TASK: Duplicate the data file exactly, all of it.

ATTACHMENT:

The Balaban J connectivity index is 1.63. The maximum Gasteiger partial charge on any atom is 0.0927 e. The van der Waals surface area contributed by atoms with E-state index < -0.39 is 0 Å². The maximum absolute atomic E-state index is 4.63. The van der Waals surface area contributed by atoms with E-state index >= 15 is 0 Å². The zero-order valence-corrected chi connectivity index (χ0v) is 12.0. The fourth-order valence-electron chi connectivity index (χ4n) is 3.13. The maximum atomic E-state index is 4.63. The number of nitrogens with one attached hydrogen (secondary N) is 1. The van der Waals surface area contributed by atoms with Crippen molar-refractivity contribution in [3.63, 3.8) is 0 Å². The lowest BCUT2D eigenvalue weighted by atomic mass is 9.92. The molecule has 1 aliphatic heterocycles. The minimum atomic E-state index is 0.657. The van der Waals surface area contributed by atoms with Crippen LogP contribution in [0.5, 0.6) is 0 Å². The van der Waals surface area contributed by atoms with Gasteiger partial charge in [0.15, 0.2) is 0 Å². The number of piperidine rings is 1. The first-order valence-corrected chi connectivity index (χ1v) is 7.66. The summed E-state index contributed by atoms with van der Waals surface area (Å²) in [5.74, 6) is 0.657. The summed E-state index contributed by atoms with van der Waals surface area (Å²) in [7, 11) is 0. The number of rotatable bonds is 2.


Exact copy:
The Balaban J connectivity index is 1.63. The maximum Gasteiger partial charge on any atom is 0.0927 e. The van der Waals surface area contributed by atoms with E-state index < -0.39 is 0 Å². The maximum absolute atomic E-state index is 4.63. The van der Waals surface area contributed by atoms with E-state index >= 15 is 0 Å². The zero-order valence-corrected chi connectivity index (χ0v) is 12.0. The fourth-order valence-electron chi connectivity index (χ4n) is 3.13. The maximum atomic E-state index is 4.63. The number of nitrogens with one attached hydrogen (secondary N) is 1. The van der Waals surface area contributed by atoms with Crippen molar-refractivity contribution in [3.63, 3.8) is 0 Å². The lowest BCUT2D eigenvalue weighted by atomic mass is 9.92. The molecule has 1 aliphatic heterocycles. The minimum atomic E-state index is 0.657. The van der Waals surface area contributed by atoms with Crippen LogP contribution in [0.5, 0.6) is 0 Å². The van der Waals surface area contributed by atoms with Gasteiger partial charge in [0.15, 0.2) is 0 Å². The number of piperidine rings is 1. The first-order valence-corrected chi connectivity index (χ1v) is 7.66. The summed E-state index contributed by atoms with van der Waals surface area (Å²) in [5.74, 6) is 0.657. The summed E-state index contributed by atoms with van der Waals surface area (Å²) in [7, 11) is 0. The number of rotatable bonds is 2.